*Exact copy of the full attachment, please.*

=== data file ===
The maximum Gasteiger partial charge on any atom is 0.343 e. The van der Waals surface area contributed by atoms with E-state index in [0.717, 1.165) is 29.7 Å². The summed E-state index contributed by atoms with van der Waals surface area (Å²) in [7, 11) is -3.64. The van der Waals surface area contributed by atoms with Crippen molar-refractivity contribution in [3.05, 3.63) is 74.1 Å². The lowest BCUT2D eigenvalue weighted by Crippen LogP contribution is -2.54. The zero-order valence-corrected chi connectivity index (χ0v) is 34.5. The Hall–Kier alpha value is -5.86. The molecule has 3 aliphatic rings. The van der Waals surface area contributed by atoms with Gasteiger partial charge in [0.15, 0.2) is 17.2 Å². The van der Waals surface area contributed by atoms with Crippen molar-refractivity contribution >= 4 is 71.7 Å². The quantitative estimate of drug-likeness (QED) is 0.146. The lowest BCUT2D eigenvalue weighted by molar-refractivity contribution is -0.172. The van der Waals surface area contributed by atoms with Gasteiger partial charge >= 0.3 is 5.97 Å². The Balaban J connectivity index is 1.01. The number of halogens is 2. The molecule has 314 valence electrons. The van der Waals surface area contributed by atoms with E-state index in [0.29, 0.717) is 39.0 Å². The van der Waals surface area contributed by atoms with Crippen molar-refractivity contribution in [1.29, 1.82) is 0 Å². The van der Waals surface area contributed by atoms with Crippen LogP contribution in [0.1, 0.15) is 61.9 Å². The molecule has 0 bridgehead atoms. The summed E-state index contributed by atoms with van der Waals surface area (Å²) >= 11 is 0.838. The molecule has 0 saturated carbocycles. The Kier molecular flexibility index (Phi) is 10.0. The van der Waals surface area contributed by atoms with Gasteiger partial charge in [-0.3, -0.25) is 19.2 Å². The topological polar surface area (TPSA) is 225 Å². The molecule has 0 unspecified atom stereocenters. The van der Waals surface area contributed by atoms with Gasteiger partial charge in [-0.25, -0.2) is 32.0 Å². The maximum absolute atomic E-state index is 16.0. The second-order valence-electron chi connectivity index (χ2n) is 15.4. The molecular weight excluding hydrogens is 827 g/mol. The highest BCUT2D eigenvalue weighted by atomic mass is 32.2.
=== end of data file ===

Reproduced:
The maximum Gasteiger partial charge on any atom is 0.343 e. The van der Waals surface area contributed by atoms with E-state index in [0.717, 1.165) is 29.7 Å². The summed E-state index contributed by atoms with van der Waals surface area (Å²) in [7, 11) is -3.64. The van der Waals surface area contributed by atoms with Crippen molar-refractivity contribution in [3.05, 3.63) is 74.1 Å². The lowest BCUT2D eigenvalue weighted by Crippen LogP contribution is -2.54. The zero-order valence-corrected chi connectivity index (χ0v) is 34.5. The Hall–Kier alpha value is -5.86. The molecule has 3 aliphatic rings. The van der Waals surface area contributed by atoms with Gasteiger partial charge in [0.15, 0.2) is 17.2 Å². The van der Waals surface area contributed by atoms with Crippen molar-refractivity contribution >= 4 is 71.7 Å². The quantitative estimate of drug-likeness (QED) is 0.146. The lowest BCUT2D eigenvalue weighted by molar-refractivity contribution is -0.172. The van der Waals surface area contributed by atoms with Gasteiger partial charge >= 0.3 is 5.97 Å². The Balaban J connectivity index is 1.01. The number of halogens is 2. The molecule has 314 valence electrons. The van der Waals surface area contributed by atoms with E-state index in [0.29, 0.717) is 39.0 Å². The van der Waals surface area contributed by atoms with Crippen molar-refractivity contribution in [1.29, 1.82) is 0 Å². The van der Waals surface area contributed by atoms with Crippen LogP contribution in [0.1, 0.15) is 61.9 Å². The molecule has 0 bridgehead atoms. The summed E-state index contributed by atoms with van der Waals surface area (Å²) >= 11 is 0.838. The molecule has 0 saturated carbocycles. The Kier molecular flexibility index (Phi) is 10.0. The van der Waals surface area contributed by atoms with Gasteiger partial charge in [-0.3, -0.25) is 19.2 Å². The topological polar surface area (TPSA) is 225 Å². The molecule has 0 unspecified atom stereocenters. The van der Waals surface area contributed by atoms with Gasteiger partial charge in [-0.25, -0.2) is 32.0 Å². The maximum absolute atomic E-state index is 16.0. The second-order valence-electron chi connectivity index (χ2n) is 15.4. The molecular weight excluding hydrogens is 827 g/mol. The highest BCUT2D eigenvalue weighted by atomic mass is 32.2.